I’ve seen some close friends for lunch, and really enjoyed their company. And I had dinner at the home of good friends a few days ago. The wife is Japanese, so there were a number of Japanese people there, which was interesting, and nice to meet them. One of the couples had brought their nephew to dinner. He looked to be somewhere in his late twenties, was a biologist, and was leaving soon for a 6 month research project in Finland, so it was interesting talking to him. And at some point in the conversation, despite his youth, he said something that really caught my attention. He said that “You’re not old until your dreams become regrets”. Wow!! That is a very deep, and very true thought. No matter how old we are, we still have dreams, we ALL have dreams, or we should. Things we’ve always wanted to do, haven’t gotten to yet, and hope to get to one day. Some of it may not be realistic: Winning Miss Universe or Miss America at 55 or 65 or 70 is not likely to happen, you may have missed the boat on that. Or climbing Mount Everest. That could be sketchy too. But going somewhere that is actually feasible, traveling somewhere, building something, learning a language—-taking classes of some kind, or even writing a book. There’s no limit to what we can do—there may be some limits, but in many cases, we can fulfill at least some of our dreams. Some people even find their soul mate late in life. And bitterness and regret is not unique to old age. Some people give up on their dreams early, and shouldn’t. One of my favorite role models is an 88 year old friend of mine in New York. She is still working as an interior designer, takes classes to learn something new, goes to a book club, the theater, and sees nearly every movie and reads every book that comes out. She is still learning things at 88. She is a knock out, and so much fun. She is a living example to me of how I want to be when I’m her age, full of life, and busy, and still growing and doing, and fully alive. And obviously, good health helps.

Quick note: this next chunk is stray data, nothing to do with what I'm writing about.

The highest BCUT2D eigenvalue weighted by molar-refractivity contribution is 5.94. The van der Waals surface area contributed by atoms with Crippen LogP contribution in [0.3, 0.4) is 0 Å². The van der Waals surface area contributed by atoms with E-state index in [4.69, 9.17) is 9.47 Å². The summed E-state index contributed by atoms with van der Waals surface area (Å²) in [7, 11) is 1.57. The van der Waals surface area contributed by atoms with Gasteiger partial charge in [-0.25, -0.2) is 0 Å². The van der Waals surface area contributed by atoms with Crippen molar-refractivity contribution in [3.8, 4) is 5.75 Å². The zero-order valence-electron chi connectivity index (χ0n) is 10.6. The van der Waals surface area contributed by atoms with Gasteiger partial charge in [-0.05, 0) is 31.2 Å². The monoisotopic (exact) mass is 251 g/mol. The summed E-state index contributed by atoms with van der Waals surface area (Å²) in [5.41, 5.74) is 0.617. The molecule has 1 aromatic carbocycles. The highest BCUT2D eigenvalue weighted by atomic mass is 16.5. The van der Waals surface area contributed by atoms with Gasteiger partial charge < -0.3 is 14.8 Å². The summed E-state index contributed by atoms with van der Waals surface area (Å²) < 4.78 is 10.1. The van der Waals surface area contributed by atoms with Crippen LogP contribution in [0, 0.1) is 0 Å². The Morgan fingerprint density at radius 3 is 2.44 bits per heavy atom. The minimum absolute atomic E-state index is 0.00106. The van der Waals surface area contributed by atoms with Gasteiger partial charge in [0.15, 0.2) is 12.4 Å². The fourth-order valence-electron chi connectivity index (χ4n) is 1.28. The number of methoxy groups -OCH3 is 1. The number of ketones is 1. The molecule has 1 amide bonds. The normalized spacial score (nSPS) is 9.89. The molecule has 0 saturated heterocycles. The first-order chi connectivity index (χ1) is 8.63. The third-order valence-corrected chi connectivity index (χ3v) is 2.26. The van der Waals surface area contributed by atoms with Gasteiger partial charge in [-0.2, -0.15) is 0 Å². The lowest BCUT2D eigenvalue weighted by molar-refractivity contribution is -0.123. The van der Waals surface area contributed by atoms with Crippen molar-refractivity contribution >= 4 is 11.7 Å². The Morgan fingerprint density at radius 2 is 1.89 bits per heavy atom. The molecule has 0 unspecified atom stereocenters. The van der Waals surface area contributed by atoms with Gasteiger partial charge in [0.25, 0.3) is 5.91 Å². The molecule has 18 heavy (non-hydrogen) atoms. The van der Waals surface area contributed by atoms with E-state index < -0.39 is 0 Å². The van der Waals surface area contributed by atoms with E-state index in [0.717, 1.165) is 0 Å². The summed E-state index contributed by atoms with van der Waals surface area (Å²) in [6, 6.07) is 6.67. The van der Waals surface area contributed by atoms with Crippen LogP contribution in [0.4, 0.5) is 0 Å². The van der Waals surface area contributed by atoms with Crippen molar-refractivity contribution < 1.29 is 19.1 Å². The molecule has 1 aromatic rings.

I try to keep track of what my goals are every few years, and what I want to do. I try to keep track of it so those dreams don’t slip away. It’s easy to put our dreams away, and get bogged down in the every day. And sometimes I achieve those goals better than others. But I thought that what that young man said was so true….that you’re not old until your dreams turn into regrets (about what you didn’t do). It was a good wake up call for me, and I wanted to share it with you.